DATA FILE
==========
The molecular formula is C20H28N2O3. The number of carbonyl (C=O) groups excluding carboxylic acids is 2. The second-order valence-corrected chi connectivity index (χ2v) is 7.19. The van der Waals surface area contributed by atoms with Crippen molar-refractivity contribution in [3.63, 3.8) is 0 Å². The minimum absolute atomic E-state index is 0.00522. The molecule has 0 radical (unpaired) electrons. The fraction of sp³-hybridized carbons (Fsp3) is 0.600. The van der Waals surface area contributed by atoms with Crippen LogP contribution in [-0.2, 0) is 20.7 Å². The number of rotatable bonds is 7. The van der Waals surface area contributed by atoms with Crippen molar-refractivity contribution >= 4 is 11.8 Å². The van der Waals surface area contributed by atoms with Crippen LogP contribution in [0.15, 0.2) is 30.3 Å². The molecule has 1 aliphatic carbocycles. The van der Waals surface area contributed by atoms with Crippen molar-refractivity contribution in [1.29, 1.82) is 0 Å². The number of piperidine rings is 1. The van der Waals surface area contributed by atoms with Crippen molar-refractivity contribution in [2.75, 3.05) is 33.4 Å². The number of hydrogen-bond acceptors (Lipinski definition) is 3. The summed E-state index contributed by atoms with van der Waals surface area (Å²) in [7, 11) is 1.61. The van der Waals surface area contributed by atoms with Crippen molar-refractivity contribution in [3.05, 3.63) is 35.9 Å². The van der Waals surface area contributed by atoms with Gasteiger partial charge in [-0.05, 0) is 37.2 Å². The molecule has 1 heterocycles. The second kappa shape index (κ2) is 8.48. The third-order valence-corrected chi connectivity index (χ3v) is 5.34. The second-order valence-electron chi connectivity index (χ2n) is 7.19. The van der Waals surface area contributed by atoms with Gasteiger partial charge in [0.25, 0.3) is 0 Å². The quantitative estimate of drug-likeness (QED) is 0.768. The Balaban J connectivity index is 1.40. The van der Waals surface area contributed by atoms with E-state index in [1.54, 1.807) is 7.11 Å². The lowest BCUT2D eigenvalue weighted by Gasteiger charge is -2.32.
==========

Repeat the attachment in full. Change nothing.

The molecular formula is C20H28N2O3. The number of carbonyl (C=O) groups excluding carboxylic acids is 2. The second-order valence-corrected chi connectivity index (χ2v) is 7.19. The van der Waals surface area contributed by atoms with Crippen molar-refractivity contribution in [3.63, 3.8) is 0 Å². The minimum absolute atomic E-state index is 0.00522. The molecule has 0 radical (unpaired) electrons. The fraction of sp³-hybridized carbons (Fsp3) is 0.600. The van der Waals surface area contributed by atoms with Crippen LogP contribution in [-0.2, 0) is 20.7 Å². The number of rotatable bonds is 7. The van der Waals surface area contributed by atoms with Crippen molar-refractivity contribution >= 4 is 11.8 Å². The van der Waals surface area contributed by atoms with Crippen LogP contribution in [0.15, 0.2) is 30.3 Å². The molecule has 1 aliphatic carbocycles. The van der Waals surface area contributed by atoms with Crippen molar-refractivity contribution in [1.29, 1.82) is 0 Å². The number of piperidine rings is 1. The van der Waals surface area contributed by atoms with Crippen molar-refractivity contribution in [2.75, 3.05) is 33.4 Å². The number of hydrogen-bond acceptors (Lipinski definition) is 3. The summed E-state index contributed by atoms with van der Waals surface area (Å²) in [7, 11) is 1.61. The van der Waals surface area contributed by atoms with Crippen molar-refractivity contribution in [3.05, 3.63) is 35.9 Å². The van der Waals surface area contributed by atoms with Gasteiger partial charge in [-0.05, 0) is 37.2 Å². The molecule has 1 heterocycles. The second kappa shape index (κ2) is 8.48. The third-order valence-corrected chi connectivity index (χ3v) is 5.34. The second-order valence-electron chi connectivity index (χ2n) is 7.19. The van der Waals surface area contributed by atoms with Gasteiger partial charge in [0.25, 0.3) is 0 Å². The quantitative estimate of drug-likeness (QED) is 0.768. The Balaban J connectivity index is 1.40. The van der Waals surface area contributed by atoms with E-state index in [1.54, 1.807) is 7.11 Å². The lowest BCUT2D eigenvalue weighted by Gasteiger charge is -2.32.